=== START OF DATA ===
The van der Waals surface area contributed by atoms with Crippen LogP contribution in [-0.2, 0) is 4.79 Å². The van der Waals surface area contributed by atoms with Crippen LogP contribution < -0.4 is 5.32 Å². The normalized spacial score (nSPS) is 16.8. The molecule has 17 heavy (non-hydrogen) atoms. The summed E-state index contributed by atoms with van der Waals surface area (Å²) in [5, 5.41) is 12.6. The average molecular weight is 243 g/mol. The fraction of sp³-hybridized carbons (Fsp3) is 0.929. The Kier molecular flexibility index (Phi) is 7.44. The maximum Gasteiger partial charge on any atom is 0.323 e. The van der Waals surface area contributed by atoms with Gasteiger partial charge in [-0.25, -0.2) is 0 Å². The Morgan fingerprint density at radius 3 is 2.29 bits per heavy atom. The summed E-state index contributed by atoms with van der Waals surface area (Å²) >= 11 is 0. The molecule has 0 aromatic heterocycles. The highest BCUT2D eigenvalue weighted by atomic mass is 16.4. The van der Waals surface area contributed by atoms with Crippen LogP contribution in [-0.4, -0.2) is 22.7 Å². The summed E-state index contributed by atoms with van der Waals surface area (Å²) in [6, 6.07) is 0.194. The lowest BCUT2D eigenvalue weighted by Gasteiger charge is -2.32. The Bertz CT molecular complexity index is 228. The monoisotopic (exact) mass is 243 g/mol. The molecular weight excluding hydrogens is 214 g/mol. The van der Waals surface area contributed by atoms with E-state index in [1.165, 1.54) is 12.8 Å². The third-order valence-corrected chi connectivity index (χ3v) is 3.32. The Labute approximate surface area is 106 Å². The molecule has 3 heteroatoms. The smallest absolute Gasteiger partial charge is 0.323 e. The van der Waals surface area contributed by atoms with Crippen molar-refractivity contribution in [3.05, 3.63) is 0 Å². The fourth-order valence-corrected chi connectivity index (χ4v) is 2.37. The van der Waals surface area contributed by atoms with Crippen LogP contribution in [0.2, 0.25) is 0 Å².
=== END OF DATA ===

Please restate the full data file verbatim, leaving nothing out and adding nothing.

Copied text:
The van der Waals surface area contributed by atoms with Crippen LogP contribution in [-0.2, 0) is 4.79 Å². The van der Waals surface area contributed by atoms with Crippen LogP contribution < -0.4 is 5.32 Å². The normalized spacial score (nSPS) is 16.8. The molecule has 17 heavy (non-hydrogen) atoms. The summed E-state index contributed by atoms with van der Waals surface area (Å²) in [5, 5.41) is 12.6. The average molecular weight is 243 g/mol. The fraction of sp³-hybridized carbons (Fsp3) is 0.929. The Kier molecular flexibility index (Phi) is 7.44. The maximum Gasteiger partial charge on any atom is 0.323 e. The van der Waals surface area contributed by atoms with Gasteiger partial charge in [-0.25, -0.2) is 0 Å². The Morgan fingerprint density at radius 3 is 2.29 bits per heavy atom. The summed E-state index contributed by atoms with van der Waals surface area (Å²) >= 11 is 0. The molecule has 0 aromatic heterocycles. The highest BCUT2D eigenvalue weighted by atomic mass is 16.4. The van der Waals surface area contributed by atoms with Crippen LogP contribution in [-0.4, -0.2) is 22.7 Å². The summed E-state index contributed by atoms with van der Waals surface area (Å²) in [6, 6.07) is 0.194. The lowest BCUT2D eigenvalue weighted by Gasteiger charge is -2.32. The Bertz CT molecular complexity index is 228. The monoisotopic (exact) mass is 243 g/mol. The molecular weight excluding hydrogens is 214 g/mol. The van der Waals surface area contributed by atoms with E-state index in [1.165, 1.54) is 12.8 Å². The third-order valence-corrected chi connectivity index (χ3v) is 3.32. The Labute approximate surface area is 106 Å². The molecule has 3 heteroatoms. The smallest absolute Gasteiger partial charge is 0.323 e. The van der Waals surface area contributed by atoms with Crippen molar-refractivity contribution in [3.05, 3.63) is 0 Å². The fourth-order valence-corrected chi connectivity index (χ4v) is 2.37. The van der Waals surface area contributed by atoms with Crippen LogP contribution in [0.2, 0.25) is 0 Å².